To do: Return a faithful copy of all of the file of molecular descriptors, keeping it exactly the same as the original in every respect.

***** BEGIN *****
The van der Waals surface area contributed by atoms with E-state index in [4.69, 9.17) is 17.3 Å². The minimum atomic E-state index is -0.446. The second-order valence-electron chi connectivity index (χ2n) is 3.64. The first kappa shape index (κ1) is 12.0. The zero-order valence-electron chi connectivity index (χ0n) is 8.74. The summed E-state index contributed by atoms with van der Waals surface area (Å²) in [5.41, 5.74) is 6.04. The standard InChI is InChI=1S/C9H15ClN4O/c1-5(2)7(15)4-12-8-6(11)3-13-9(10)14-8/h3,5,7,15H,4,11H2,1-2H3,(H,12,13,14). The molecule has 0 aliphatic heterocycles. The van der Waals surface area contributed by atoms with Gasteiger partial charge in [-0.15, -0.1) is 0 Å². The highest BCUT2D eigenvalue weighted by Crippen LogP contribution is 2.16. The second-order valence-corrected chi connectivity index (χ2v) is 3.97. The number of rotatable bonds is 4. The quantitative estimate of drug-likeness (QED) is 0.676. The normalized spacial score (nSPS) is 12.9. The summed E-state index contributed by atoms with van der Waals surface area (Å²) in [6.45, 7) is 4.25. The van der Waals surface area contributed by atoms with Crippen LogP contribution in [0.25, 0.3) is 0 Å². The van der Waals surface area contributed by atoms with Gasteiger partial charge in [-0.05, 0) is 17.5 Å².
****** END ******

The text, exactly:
The van der Waals surface area contributed by atoms with E-state index in [4.69, 9.17) is 17.3 Å². The minimum atomic E-state index is -0.446. The second-order valence-electron chi connectivity index (χ2n) is 3.64. The first kappa shape index (κ1) is 12.0. The zero-order valence-electron chi connectivity index (χ0n) is 8.74. The summed E-state index contributed by atoms with van der Waals surface area (Å²) in [5.41, 5.74) is 6.04. The standard InChI is InChI=1S/C9H15ClN4O/c1-5(2)7(15)4-12-8-6(11)3-13-9(10)14-8/h3,5,7,15H,4,11H2,1-2H3,(H,12,13,14). The molecule has 0 aliphatic heterocycles. The van der Waals surface area contributed by atoms with Gasteiger partial charge in [-0.15, -0.1) is 0 Å². The highest BCUT2D eigenvalue weighted by Crippen LogP contribution is 2.16. The second-order valence-corrected chi connectivity index (χ2v) is 3.97. The number of rotatable bonds is 4. The quantitative estimate of drug-likeness (QED) is 0.676. The normalized spacial score (nSPS) is 12.9. The summed E-state index contributed by atoms with van der Waals surface area (Å²) in [6.45, 7) is 4.25. The van der Waals surface area contributed by atoms with Crippen LogP contribution in [0.25, 0.3) is 0 Å². The van der Waals surface area contributed by atoms with Gasteiger partial charge in [-0.05, 0) is 17.5 Å².